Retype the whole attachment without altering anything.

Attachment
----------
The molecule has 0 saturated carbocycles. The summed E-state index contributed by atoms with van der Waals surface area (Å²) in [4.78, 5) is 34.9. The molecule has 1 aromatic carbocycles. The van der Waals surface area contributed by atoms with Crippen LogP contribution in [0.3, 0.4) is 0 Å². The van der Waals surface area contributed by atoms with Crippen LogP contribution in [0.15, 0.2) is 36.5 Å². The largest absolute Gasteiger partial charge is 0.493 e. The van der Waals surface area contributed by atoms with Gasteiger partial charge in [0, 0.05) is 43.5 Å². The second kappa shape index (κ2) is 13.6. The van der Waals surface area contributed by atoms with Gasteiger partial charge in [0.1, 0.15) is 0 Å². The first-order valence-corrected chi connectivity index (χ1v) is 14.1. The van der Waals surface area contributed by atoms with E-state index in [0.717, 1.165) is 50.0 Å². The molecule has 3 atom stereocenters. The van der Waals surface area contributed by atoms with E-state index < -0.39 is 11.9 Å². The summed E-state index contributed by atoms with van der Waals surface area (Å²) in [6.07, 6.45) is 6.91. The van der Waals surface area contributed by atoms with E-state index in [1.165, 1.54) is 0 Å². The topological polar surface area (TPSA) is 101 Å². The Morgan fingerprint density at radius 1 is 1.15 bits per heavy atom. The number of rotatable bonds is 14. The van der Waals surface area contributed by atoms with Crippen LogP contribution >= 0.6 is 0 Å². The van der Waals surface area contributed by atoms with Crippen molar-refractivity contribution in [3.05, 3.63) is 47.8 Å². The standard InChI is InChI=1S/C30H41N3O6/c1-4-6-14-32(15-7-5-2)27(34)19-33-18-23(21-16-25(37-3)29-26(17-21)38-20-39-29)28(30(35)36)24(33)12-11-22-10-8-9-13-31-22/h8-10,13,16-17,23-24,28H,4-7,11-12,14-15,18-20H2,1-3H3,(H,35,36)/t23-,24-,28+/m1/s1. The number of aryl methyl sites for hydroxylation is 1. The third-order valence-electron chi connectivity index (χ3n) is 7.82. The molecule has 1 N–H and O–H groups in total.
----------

The molecule has 0 saturated carbocycles. The summed E-state index contributed by atoms with van der Waals surface area (Å²) in [4.78, 5) is 34.9. The molecule has 1 aromatic carbocycles. The van der Waals surface area contributed by atoms with Crippen LogP contribution in [0.3, 0.4) is 0 Å². The van der Waals surface area contributed by atoms with Crippen LogP contribution in [0.15, 0.2) is 36.5 Å². The largest absolute Gasteiger partial charge is 0.493 e. The van der Waals surface area contributed by atoms with Gasteiger partial charge in [0, 0.05) is 43.5 Å². The second kappa shape index (κ2) is 13.6. The van der Waals surface area contributed by atoms with Gasteiger partial charge in [0.1, 0.15) is 0 Å². The first-order valence-corrected chi connectivity index (χ1v) is 14.1. The van der Waals surface area contributed by atoms with E-state index in [0.717, 1.165) is 50.0 Å². The molecule has 3 atom stereocenters. The van der Waals surface area contributed by atoms with E-state index < -0.39 is 11.9 Å². The summed E-state index contributed by atoms with van der Waals surface area (Å²) in [6.07, 6.45) is 6.91. The van der Waals surface area contributed by atoms with E-state index in [1.165, 1.54) is 0 Å². The topological polar surface area (TPSA) is 101 Å². The Morgan fingerprint density at radius 1 is 1.15 bits per heavy atom. The number of rotatable bonds is 14. The van der Waals surface area contributed by atoms with Crippen LogP contribution >= 0.6 is 0 Å². The van der Waals surface area contributed by atoms with Crippen molar-refractivity contribution in [3.05, 3.63) is 47.8 Å². The standard InChI is InChI=1S/C30H41N3O6/c1-4-6-14-32(15-7-5-2)27(34)19-33-18-23(21-16-25(37-3)29-26(17-21)38-20-39-29)28(30(35)36)24(33)12-11-22-10-8-9-13-31-22/h8-10,13,16-17,23-24,28H,4-7,11-12,14-15,18-20H2,1-3H3,(H,35,36)/t23-,24-,28+/m1/s1. The number of aryl methyl sites for hydroxylation is 1. The third-order valence-electron chi connectivity index (χ3n) is 7.82. The molecule has 1 N–H and O–H groups in total.